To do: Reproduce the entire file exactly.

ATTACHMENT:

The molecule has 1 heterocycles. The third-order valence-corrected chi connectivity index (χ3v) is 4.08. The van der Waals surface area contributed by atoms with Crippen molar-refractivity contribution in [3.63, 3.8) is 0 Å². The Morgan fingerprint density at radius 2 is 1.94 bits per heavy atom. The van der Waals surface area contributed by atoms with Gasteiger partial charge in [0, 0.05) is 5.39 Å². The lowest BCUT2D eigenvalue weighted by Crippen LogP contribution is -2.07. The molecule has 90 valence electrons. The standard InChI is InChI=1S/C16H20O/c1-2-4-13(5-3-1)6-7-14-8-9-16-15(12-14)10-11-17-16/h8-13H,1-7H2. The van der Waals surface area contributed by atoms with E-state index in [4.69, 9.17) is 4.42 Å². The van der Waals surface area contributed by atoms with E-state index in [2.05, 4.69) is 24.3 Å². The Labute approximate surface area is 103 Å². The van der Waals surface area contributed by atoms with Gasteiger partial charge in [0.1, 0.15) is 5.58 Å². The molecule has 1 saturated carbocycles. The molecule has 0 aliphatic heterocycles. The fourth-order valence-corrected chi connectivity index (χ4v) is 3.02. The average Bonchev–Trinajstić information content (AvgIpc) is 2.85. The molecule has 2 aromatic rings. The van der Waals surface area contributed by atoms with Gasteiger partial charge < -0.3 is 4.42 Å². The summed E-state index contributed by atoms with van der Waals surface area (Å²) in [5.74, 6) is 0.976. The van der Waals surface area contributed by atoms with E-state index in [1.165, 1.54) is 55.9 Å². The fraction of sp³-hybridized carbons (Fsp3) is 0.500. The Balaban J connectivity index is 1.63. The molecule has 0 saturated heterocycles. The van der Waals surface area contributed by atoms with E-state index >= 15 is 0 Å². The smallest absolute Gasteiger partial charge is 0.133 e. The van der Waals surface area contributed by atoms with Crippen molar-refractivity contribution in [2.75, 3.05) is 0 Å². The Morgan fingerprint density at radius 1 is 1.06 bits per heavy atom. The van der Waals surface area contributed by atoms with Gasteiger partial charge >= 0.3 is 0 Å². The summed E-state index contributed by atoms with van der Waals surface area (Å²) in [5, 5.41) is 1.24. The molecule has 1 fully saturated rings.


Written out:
The molecule has 1 heterocycles. The third-order valence-corrected chi connectivity index (χ3v) is 4.08. The van der Waals surface area contributed by atoms with Crippen molar-refractivity contribution in [3.63, 3.8) is 0 Å². The Morgan fingerprint density at radius 2 is 1.94 bits per heavy atom. The van der Waals surface area contributed by atoms with Gasteiger partial charge in [0, 0.05) is 5.39 Å². The lowest BCUT2D eigenvalue weighted by Crippen LogP contribution is -2.07. The molecule has 90 valence electrons. The standard InChI is InChI=1S/C16H20O/c1-2-4-13(5-3-1)6-7-14-8-9-16-15(12-14)10-11-17-16/h8-13H,1-7H2. The van der Waals surface area contributed by atoms with E-state index in [4.69, 9.17) is 4.42 Å². The van der Waals surface area contributed by atoms with E-state index in [2.05, 4.69) is 24.3 Å². The Labute approximate surface area is 103 Å². The van der Waals surface area contributed by atoms with Gasteiger partial charge in [0.1, 0.15) is 5.58 Å². The molecule has 1 saturated carbocycles. The molecule has 0 aliphatic heterocycles. The fourth-order valence-corrected chi connectivity index (χ4v) is 3.02. The average Bonchev–Trinajstić information content (AvgIpc) is 2.85. The molecule has 2 aromatic rings. The van der Waals surface area contributed by atoms with Gasteiger partial charge < -0.3 is 4.42 Å². The summed E-state index contributed by atoms with van der Waals surface area (Å²) in [5.74, 6) is 0.976. The van der Waals surface area contributed by atoms with E-state index in [1.165, 1.54) is 55.9 Å². The fraction of sp³-hybridized carbons (Fsp3) is 0.500. The Balaban J connectivity index is 1.63. The molecule has 0 saturated heterocycles. The van der Waals surface area contributed by atoms with E-state index >= 15 is 0 Å². The smallest absolute Gasteiger partial charge is 0.133 e. The van der Waals surface area contributed by atoms with Crippen molar-refractivity contribution in [2.75, 3.05) is 0 Å². The Morgan fingerprint density at radius 1 is 1.06 bits per heavy atom. The van der Waals surface area contributed by atoms with Gasteiger partial charge >= 0.3 is 0 Å². The summed E-state index contributed by atoms with van der Waals surface area (Å²) in [5, 5.41) is 1.24. The molecule has 1 fully saturated rings.